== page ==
International Paper mill closure costs 371 jobs

Some 371 people are to lose their jobs as the closure of a giant paper mill was announced today.











International Paper will shut its Inverurie mill in Aberdeenshire at the end of next month.



The announcement follows a three-month "consultation" period.



Each worker is due to discuss their redundancy package arrangements in the coming days.



Scotland First Minister and local MSP Alex Salmond said the closure is a "big blow" for the workforce and community.



The mill was bought over by US-based International Paper in 1996 and produced 250,000 tonnes of paper every year.



When it launched the consultation last year, the company said the mill was expensive to run and faced increasing financial pressures due to an oversupplied market for its product in Europe.



Today mill manager Chris Melia said: "We are saddened to bring papermaking to an end in Inverurie but ultimately we have acted to match machine capacity worldwide to the paper volumes demanded by our customers.



"Our focus now is on helping our people make the transition into new employment and to continue our efforts, working with government agencies and others, to market the site for future re-industrialisation."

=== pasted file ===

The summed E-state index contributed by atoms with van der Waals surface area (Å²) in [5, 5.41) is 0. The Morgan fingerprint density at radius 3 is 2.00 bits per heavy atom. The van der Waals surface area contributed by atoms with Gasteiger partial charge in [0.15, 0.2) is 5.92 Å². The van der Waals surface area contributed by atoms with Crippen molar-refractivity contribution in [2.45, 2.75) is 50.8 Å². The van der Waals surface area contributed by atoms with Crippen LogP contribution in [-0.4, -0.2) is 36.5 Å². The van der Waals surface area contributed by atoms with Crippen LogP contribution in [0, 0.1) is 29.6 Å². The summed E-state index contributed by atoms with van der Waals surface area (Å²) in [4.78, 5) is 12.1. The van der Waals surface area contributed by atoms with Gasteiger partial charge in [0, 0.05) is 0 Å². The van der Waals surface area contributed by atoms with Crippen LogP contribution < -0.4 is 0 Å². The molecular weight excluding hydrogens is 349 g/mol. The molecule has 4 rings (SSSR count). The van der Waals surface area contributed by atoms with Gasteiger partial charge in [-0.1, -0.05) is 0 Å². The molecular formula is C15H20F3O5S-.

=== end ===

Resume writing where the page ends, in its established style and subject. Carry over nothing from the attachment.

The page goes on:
Mr Salmond said: "This is a big blow to the workforce and the community - 371 skilled jobs is an enormous number in a community of this size.



"When the decision was first announced last October that there was to be a 90-day consultation period starting in November we were hopeful that another paper maker could be identified to take over production.



"However, despite the best efforts of Scottish Enterprise, that has not proved possible in the prevailing economic recession."



Mr Salmond added that the Government will offer advice and re-training to workers and that he will meet the mill's shop stewards for talks in Inverurie today.



Liberal Democrat Aberdeenshire MSP Alison McInnes said: "This is very disappointing. It will be a hammer blow to hundreds of local families who have worked at the mill for many years.



"We now need to rally around the employees to support them. The company needs to go the extra mile to help its loyal employees find new work."



Nanette Milne, Conservative MSP for the north east of Scotland, said it was "a drastic blow to Inverurie and the north east economy".

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